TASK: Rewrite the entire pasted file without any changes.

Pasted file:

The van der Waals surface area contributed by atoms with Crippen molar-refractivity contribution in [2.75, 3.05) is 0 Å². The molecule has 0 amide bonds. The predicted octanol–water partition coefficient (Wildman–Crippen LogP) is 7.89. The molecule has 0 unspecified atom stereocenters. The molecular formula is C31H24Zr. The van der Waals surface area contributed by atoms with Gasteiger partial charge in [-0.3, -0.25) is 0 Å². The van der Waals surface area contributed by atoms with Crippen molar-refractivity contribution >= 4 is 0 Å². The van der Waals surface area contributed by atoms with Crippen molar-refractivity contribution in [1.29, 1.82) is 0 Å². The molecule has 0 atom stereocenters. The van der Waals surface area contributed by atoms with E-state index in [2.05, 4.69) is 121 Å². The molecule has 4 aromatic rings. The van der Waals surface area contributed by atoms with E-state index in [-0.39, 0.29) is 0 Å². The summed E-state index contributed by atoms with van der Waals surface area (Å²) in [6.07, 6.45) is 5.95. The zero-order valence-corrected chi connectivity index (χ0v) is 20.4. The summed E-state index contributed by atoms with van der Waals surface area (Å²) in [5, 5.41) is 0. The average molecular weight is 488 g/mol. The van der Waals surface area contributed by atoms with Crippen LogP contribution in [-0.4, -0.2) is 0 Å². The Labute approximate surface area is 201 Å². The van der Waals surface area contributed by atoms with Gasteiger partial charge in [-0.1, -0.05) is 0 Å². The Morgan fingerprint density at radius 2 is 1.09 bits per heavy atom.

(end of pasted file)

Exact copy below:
The van der Waals surface area contributed by atoms with Crippen molar-refractivity contribution in [2.75, 3.05) is 0 Å². The molecule has 0 amide bonds. The predicted octanol–water partition coefficient (Wildman–Crippen LogP) is 7.89. The molecule has 0 unspecified atom stereocenters. The molecular formula is C31H24Zr. The van der Waals surface area contributed by atoms with Gasteiger partial charge in [-0.3, -0.25) is 0 Å². The van der Waals surface area contributed by atoms with Crippen molar-refractivity contribution >= 4 is 0 Å². The van der Waals surface area contributed by atoms with Crippen molar-refractivity contribution in [1.29, 1.82) is 0 Å². The molecule has 0 atom stereocenters. The van der Waals surface area contributed by atoms with E-state index in [2.05, 4.69) is 121 Å². The molecule has 4 aromatic rings. The van der Waals surface area contributed by atoms with E-state index in [-0.39, 0.29) is 0 Å². The summed E-state index contributed by atoms with van der Waals surface area (Å²) in [6.07, 6.45) is 5.95. The zero-order valence-corrected chi connectivity index (χ0v) is 20.4. The summed E-state index contributed by atoms with van der Waals surface area (Å²) in [5, 5.41) is 0. The average molecular weight is 488 g/mol. The van der Waals surface area contributed by atoms with Crippen LogP contribution in [-0.4, -0.2) is 0 Å². The Labute approximate surface area is 201 Å². The van der Waals surface area contributed by atoms with Gasteiger partial charge in [-0.1, -0.05) is 0 Å². The Morgan fingerprint density at radius 2 is 1.09 bits per heavy atom.